The defendants also advance a rather ingenious, but ultimately meritless, argument based upon the doctrine of pardon and abatement. The indictment in this case was issued on April 9, 1974, and charged the defendants with being continuously in violation of Conn.Gen. Stat.Ann. § 53-295 (1958) from March 1, 1973 through May 15, 1973.2 On

388 F. Supp. 863
June 7, 1973 as part of Pub.Act No. 73-455, § 53-295 was repealed. As a result, the defendants argue, under the doctrine of pardon and abatement, all proceedings under § 53-295 "which were not passed and closed, are thereby arrested as if the statute never existed." Defendants' Brief at 9. As § 1955 depends upon the violation of a state gambling statute, they continue, all prosecutions under § 1955 which depend upon § 53-295 must be abated

It is unnecessary to pass upon the defendants' basic argument that the repeal of a state gambling law subsequent to the commission of an offense under it would necessarily abate a federal prosecution under § 1955. Cf. United States v. Revel, 493 F.2d 1 (5th Cir. 1974) (federal, not state, statute of limitations applies under § 1955). This is because the doctrine of abatement and pardon has no application under the facts of this case. Section 53-295 was only technically repealed under Pub.Act No. 73-455 which was a comprehensive enactment of a model gambling law. It is quite clear that the offenses which were proscribed and relied upon by the government under § 53-295 remain illegal under Pub.Act No. 73-455, §§ 1(3), 2, 3(d), 5(d). See United States v. Romanello, Crim. No. H-203 (D.Conn., Sept. 14, 1972).

The defendants also claim that § 53-295 is unconstitutionally vague. In particular, they focus upon that part of the statute which provides that "any person who makes, records or registers any such wagers or bets, or buys or sells, or is concerned in buying or selling, any such pools . . .." (Emphasis added.) The language "is concerned," they contend, is unconstitutionally vague. In passing upon such a challenge it is necessary to remember that "the Constitution does not require impossible standards." A statute need only convey "sufficiently definite warning as to the proscribed conduct when measured by common understanding and practices." United States v. Petrillo, 332 U.S. 1, 7-8, 67 S.Ct. 1538, 1542, 91 L.Ed. 1877 (1947); Roth v. United States, 354 U.S. 476, 491, 77 S.Ct. 1304, 1 L.Ed.2d 1498 (1957). When considered in the context of this statute which is detailed and specific with regard to the proscribed conduct, it is clear that the language which the defendant focuses upon is not unduly vague. State v. Inzitari, 6 Conn.Cir. 170, 269 A.2d 35 (1969). Furthermore, that language is no more ambiguous than that in § 1955 which this court and others have held to be specific enough to pass constitutional muster. Finally, it is doubtful that these defendants even have the standing to raise this particular vagueness claim, as the "is concerned" language is not included in that part of § 53-295 upon which the government is relying in this prosecution.3 In sum, this court agrees with the conclusion reached in United States v. Romanello, supra, slip op. at 15, with regard to the same vagueness issue: the claim is "meritless."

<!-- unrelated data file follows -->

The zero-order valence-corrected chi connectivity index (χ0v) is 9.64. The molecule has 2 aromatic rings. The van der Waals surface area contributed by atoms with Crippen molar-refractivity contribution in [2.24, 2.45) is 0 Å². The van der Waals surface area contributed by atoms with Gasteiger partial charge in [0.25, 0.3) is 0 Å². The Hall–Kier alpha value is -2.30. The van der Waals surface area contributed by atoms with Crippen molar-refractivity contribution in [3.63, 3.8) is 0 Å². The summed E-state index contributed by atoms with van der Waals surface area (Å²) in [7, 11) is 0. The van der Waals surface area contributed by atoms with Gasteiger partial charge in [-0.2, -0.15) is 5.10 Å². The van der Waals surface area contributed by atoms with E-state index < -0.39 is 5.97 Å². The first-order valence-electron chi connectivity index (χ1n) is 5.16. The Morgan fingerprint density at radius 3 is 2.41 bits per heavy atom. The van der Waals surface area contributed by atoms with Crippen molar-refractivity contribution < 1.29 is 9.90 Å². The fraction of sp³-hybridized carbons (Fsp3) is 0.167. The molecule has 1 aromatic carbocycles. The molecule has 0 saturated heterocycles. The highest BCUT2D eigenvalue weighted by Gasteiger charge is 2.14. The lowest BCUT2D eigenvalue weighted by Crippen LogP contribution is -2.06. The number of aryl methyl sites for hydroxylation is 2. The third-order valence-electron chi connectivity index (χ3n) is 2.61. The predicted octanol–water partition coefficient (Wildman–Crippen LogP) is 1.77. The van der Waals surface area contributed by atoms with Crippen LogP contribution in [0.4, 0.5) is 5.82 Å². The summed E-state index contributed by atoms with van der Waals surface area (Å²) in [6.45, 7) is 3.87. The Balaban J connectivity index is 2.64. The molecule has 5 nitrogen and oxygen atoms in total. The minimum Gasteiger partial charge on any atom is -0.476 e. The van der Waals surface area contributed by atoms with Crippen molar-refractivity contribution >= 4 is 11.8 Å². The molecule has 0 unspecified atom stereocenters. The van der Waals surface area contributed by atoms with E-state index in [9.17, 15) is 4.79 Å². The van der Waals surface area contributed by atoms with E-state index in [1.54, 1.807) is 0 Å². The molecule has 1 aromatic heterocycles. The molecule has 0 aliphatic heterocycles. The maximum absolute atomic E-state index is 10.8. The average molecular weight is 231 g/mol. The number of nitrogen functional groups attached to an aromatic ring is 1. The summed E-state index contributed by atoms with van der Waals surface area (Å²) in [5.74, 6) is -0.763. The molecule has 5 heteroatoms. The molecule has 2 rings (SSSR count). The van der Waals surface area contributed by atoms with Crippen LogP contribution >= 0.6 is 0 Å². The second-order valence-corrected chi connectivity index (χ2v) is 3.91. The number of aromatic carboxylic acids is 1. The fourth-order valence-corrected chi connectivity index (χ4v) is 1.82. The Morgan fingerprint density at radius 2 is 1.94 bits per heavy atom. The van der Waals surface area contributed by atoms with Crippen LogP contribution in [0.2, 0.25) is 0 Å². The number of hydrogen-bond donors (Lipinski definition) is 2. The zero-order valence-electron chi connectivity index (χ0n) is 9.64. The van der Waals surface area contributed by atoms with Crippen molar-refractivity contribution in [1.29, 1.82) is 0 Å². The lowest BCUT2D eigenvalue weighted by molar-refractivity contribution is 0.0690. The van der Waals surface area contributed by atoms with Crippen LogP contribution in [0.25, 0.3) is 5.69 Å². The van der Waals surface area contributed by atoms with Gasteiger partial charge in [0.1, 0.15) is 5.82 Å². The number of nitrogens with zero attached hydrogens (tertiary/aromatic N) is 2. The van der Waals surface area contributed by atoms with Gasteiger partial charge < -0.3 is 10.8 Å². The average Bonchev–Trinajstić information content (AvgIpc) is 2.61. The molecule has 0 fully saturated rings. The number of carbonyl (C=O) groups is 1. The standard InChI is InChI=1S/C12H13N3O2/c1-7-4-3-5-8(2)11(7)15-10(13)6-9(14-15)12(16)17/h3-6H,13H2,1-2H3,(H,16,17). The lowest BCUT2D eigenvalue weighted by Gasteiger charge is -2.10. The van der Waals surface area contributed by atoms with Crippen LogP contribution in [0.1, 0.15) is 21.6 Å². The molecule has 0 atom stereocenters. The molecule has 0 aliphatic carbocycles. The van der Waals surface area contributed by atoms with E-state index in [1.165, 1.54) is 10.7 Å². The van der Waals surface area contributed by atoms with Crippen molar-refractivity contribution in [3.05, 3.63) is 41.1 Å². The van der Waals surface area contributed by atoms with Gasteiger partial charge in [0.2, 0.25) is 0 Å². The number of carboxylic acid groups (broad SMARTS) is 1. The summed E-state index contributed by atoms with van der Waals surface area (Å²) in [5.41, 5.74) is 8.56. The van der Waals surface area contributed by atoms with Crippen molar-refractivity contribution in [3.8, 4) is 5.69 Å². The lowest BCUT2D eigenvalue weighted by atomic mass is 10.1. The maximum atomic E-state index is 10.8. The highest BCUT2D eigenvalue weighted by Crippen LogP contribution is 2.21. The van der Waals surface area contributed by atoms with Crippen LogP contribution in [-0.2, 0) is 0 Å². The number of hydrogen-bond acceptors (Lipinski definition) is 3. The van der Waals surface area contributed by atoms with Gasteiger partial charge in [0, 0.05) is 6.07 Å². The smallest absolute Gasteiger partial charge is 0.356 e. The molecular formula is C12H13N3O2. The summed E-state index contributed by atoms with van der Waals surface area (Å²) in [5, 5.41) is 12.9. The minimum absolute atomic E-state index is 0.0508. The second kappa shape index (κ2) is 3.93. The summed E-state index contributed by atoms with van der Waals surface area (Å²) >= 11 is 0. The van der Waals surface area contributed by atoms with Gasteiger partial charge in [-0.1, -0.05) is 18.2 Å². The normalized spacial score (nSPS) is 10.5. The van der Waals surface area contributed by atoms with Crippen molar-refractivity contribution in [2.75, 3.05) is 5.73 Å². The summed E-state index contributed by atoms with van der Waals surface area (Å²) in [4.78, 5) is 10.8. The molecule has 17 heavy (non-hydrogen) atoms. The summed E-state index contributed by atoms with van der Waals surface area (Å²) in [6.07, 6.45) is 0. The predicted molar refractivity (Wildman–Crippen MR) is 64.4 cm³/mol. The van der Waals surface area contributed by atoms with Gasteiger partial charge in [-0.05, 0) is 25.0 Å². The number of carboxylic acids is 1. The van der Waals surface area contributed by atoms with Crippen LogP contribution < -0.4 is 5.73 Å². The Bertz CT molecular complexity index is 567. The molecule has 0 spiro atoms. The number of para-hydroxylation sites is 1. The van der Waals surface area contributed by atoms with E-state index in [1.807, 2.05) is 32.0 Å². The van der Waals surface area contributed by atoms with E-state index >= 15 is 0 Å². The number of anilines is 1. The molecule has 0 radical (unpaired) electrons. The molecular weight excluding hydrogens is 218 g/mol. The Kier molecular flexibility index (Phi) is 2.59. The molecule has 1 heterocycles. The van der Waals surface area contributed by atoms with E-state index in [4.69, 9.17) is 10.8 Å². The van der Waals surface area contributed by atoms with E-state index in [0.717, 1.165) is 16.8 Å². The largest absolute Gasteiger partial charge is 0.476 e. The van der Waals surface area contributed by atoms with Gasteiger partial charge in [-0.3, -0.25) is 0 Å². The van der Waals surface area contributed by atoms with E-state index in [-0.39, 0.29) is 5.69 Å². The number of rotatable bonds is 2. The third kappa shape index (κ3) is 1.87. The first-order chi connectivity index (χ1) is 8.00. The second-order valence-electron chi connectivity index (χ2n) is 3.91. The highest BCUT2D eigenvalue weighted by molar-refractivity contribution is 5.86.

Finally, the defendants seek dismissal of the indictment on the basis that the grand jury which returned the indictment was unconstitutionally or illegally constituted. They advance two separate,

388 F. Supp. 864
somewhat contradictory, arguments. I shall consider each in turn

First, they argue that the indictment was returned by a special grand jury, impaneled pursuant to the provisions of 18 U.S.C. § 3331 (1970). That statute provides in relevant part:

"(a) In addition to such other grand juries as shall be called from time to time, each district court which is located in a judicial district containing more than four million inhabitants or in which the Attorney General, the Deputy Attorney General, or any designated, Assistant Attorney General, certifies in writing to the chief judge of the district that in his judgment a special grand jury is necessary because of criminal activity in the district shall order a special grand jury to be summoned at least once in each period of eighteen months unless another special grand jury is then serving."

The defendants find objectionable the fact that this statute seems to deprive the court of its inherent discretion to decide when and whether to convene a grand jury. By providing that the court "shall" order the summoning of a grand jury when one of the two preconditions is satisfied, Congress, the defendants urge, has usurped the inherent power of the judiciary and has thus violated the constitutional principle of separation of powers.

The government argues that the separation of powers issue need not be reached because § 3331(a) does not, in fact, mandate the creation of a special...